The Controversy Around Bitcoin’s Stock-To-Flow Model Explained

Like in traditional finance, technical analysis is commonly utilized to predict where the crypto market and the prices of individual digital assets are heading.

Sometimes, experts’ tools and indicators work as intended, providing more or less accurate forecasts for industry players to analyze. In other cases, models generate flawed results, leading to analysts drawing the wrong conclusions about the cryptocurrency industry’s future.

Today, we will explore the Stock-to-Flow model, one of the most commonly utilized technical analysis tools used to predict Bitcoin (BTC)’s price, and why it has been heavily criticized lately by Ethereum co-founder Vitalik Buterin.

What Is the Bitcoin Stock-To-Flow (S2F) Model?

Created in 2019 by institutional investor and quant analyst PlanB, the Stock-to-Flow (S2F) model aims to predict Bitcoin’s future price by measuring its scarcity.

To achieve this goal, the model takes two key variables into account:

  1. Stock: The total supply of the asset, which refers to all BTC that has been ever mined throughout the cryptocurrency’s history
  2. Flow: The yearly production of newly mined BTC

Unlike with commodities like gold and silver, we don’t have to rely on estimates to calculate either the stock or the flow of Bitcoin – as all data is transparently recorded on the blockchain.

After we have the data for both variables, we have to divide Bitcoin’s stock by its flow to calculate the cryptocurrency’s Stock-to-Flow ratio. Take for instance July 29,2022. It will look like this:

  • Stock: 19,106,618
  • Flow: 328,500
  • Bitcoin S2F: 19,106,618 / 328,500 = 58.16

Essentially, the higher the value of an asset, the scarcer it is, as its total supply is much larger than the rate at which new supply can be created.

In this case, miners would take more than 58 years to generate as much new BTC as is circulating on the market.

As a side note, achieving this would be nearly impossible for Bitcoin as its maximum supply is capped at 21 million coins. At the same time, the deflationary halving mechanism reduces the new flow of BTC supply by 50% roughly every four years, which makes this goal even harder to reach.

Why Do People Criticize the Bitcoin Stock-to-Flow Model?

We can safely conclude that the Stock-to-Flow (S2F) model is a practical tool for measuring the scarcity of different assets and seeing how they compare with each other. However, it is not the primary purpose of why crypto market participants use S2F.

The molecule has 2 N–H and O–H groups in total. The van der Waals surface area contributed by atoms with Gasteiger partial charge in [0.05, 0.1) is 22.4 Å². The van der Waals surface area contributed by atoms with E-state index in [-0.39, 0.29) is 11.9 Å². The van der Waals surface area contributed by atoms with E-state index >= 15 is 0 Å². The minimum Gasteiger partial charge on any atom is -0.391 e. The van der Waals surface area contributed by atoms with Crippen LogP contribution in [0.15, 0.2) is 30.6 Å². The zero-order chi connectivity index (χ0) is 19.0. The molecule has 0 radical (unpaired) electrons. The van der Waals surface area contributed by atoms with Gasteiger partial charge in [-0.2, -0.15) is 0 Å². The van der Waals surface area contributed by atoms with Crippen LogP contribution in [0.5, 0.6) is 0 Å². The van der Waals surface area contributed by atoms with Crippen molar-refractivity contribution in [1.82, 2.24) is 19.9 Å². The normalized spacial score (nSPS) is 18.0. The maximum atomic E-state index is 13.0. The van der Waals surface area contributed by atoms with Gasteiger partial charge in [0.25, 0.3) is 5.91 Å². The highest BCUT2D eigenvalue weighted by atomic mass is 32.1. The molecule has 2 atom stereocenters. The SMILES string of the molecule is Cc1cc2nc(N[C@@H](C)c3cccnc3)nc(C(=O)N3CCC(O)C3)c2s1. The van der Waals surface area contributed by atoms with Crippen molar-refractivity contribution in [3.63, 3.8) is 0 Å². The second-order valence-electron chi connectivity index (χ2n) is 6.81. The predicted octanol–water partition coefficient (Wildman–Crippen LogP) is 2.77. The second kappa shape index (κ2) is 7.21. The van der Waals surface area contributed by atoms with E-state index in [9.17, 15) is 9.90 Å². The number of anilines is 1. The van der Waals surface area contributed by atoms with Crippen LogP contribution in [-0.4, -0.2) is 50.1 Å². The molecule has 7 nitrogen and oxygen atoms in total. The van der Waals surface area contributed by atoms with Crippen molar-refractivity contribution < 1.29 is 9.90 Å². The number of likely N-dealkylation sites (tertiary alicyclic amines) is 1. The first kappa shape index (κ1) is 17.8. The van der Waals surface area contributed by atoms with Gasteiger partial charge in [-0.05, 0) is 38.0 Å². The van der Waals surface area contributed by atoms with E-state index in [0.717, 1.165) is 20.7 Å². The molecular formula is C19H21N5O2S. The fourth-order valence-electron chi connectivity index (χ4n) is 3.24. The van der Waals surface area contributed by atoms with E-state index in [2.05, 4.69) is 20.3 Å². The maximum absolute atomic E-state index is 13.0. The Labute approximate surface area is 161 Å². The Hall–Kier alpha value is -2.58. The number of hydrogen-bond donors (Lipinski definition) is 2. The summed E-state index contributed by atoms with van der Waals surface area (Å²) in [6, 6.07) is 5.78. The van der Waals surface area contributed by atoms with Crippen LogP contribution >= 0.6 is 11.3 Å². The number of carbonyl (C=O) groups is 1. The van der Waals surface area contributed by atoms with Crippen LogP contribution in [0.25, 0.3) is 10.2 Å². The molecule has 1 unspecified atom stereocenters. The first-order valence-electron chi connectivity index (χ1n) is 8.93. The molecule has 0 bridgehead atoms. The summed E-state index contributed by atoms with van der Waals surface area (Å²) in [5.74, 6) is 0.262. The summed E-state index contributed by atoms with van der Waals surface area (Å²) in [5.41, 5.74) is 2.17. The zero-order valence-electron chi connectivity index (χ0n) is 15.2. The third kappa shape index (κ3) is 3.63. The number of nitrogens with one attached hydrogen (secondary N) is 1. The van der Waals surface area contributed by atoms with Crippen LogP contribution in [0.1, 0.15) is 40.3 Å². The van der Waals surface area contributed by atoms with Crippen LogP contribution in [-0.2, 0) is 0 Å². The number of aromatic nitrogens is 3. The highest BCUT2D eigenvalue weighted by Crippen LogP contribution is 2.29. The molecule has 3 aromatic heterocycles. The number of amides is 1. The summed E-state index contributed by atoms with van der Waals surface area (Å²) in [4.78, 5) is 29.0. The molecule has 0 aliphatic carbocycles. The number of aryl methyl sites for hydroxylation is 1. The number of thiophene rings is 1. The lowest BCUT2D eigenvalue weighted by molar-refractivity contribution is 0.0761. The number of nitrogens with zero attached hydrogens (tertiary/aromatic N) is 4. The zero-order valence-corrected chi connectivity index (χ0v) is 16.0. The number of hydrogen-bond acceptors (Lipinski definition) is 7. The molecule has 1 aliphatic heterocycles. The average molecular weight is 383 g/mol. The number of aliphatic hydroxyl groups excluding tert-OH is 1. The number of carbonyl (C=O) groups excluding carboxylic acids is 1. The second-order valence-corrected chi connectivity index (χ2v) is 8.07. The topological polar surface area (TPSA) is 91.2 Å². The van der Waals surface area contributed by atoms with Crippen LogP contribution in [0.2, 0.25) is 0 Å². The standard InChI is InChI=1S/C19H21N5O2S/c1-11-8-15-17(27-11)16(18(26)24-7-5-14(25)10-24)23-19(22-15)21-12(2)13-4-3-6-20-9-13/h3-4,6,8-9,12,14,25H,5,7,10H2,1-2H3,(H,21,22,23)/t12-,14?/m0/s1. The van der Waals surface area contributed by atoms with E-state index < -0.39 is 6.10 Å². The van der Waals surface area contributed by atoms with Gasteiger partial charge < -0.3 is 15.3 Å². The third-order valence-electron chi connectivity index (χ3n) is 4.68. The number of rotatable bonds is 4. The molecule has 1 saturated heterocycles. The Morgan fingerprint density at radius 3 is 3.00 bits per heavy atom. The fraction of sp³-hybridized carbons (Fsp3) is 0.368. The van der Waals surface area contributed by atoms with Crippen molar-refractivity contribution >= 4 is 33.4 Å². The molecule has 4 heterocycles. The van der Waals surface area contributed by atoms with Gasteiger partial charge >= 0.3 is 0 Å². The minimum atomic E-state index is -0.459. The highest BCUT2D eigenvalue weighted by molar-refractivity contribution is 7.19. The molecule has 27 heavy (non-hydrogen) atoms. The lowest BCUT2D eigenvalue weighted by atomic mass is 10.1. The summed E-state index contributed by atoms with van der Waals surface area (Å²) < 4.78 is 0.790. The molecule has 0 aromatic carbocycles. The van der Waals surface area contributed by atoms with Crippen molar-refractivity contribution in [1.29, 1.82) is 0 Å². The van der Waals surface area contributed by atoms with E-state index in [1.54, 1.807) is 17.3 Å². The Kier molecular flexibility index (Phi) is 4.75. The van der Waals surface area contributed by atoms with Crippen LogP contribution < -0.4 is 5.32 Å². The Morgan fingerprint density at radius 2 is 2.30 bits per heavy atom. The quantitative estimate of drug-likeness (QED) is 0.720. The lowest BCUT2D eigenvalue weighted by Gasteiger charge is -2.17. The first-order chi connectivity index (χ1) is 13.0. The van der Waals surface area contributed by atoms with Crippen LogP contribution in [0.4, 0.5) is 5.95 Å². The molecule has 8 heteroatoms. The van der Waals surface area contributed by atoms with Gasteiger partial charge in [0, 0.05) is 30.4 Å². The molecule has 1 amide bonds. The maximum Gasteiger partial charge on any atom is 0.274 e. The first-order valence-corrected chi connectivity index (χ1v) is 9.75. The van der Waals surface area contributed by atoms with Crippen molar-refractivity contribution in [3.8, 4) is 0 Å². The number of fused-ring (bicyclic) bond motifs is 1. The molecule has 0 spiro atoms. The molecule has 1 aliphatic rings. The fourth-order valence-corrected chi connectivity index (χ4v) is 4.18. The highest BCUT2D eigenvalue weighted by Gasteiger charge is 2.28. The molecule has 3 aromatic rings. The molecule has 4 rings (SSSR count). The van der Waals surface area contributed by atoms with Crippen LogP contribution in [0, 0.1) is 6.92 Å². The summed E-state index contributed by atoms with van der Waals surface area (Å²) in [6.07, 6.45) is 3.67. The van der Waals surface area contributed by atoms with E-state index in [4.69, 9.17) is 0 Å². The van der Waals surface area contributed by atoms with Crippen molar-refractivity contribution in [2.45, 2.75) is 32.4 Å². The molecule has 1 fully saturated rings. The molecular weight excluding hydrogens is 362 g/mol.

After creating the Stock-to-Flow model, PlanB incorporated BTC’s S2F ratio, the historical price of the cryptocurrency, and the days after the next halving event into a chart- with the goal to foresee Bitcoin’s future price.

Look into Bitcoin

As you can see in the above image, the main idea here is that Bitcoin’s price should in theory follow the predicted price based on the cryptocurrency’s 365-day average Stock-to-Flow ratio. We can observe some periods when the model was accurate.

Examples of such include:

  • March 2020 – March 2021
  • December 2015 – October 2016

However, there were also multiple times when it predicted a much higher or lower price for Bitcoin than in reality. Sometimes, even for more extended periods. Considering the current bearish trends and the last market crash, it also seems a bit unrealistic for BTC to reach $68,000 by the end of the year. The coin trades at $24,000 as of July 29, after a 65% fall since November 2021’s high.

While the tool has many proponents, Bitcoin’s Stock-to-Flow model has received quite some criticism from prominent crypto industry players due to the above inaccuracies. Recently, Ethereum co-founder Vitalik Buterin also shared his views about S2F, stating that the model “is not looking good now.”

“I know it’s impolite to gloat and all that, but I think financial models that give people a false sense of certainty and predestination that number-will-go-up are harmful and deserve all the mockery they get,” he continued in a June 21 tweet.

Vitalik Buterin’s tweet on Bitcoin’s Stock-to-Flow model

Earlier in June, Buterin argued that the idea behind the Bitcoin Stock-to-Flow model – that each halving causes BTC price spikes – is “unfalsifiable.” In other terms, Ethereum’s co-founder believes this theory is impossible to disprove as any price quoted by analysts can be utilized as evidence for demonstrating the model’s accuracy.

While Vitalik seems to have a valid argument regarding the S2F model, it is important to point out that Bitcoin’s halving event regularly has a positive impact on the BTC price, facilitating multiple crypto bull runs since the dawn of the industry.

The Bitcoin Stock-to-Flow Controversy

While it is one of the most popular models for predicting Bitcoin’s future price, Stock-to-Flow is a controversial tool that has received quite some criticism over the years. And not without reason, especially if we consider the significant deviation between the current BTC price and the one displayed on PlanB’s charts.

Bitcoin price predictions by crypto analyst PlanB, the creator of the Stock-to-Flow model

On the other hand, as there were two relatively longer periods when S2F predicted fairly accurate prices for Bitcoin, we can’t safely conclude that the tool is of no use for crypto industry participants.

Taking all the controversy and criticism around the model into account, Stock-to-Flow remains an excellent way to measure the scarcity of assets, such as gold, silver, and BTC, providing valuable data for investors looking to gain exposure to a rarer instrument to store their value.

Since no model can generate precise results for digital assets – or other instruments traded on capital markets -, investors should refrain from relying on a single tool, theory, or analysis to make crucial decisions regarding their investments and finances.

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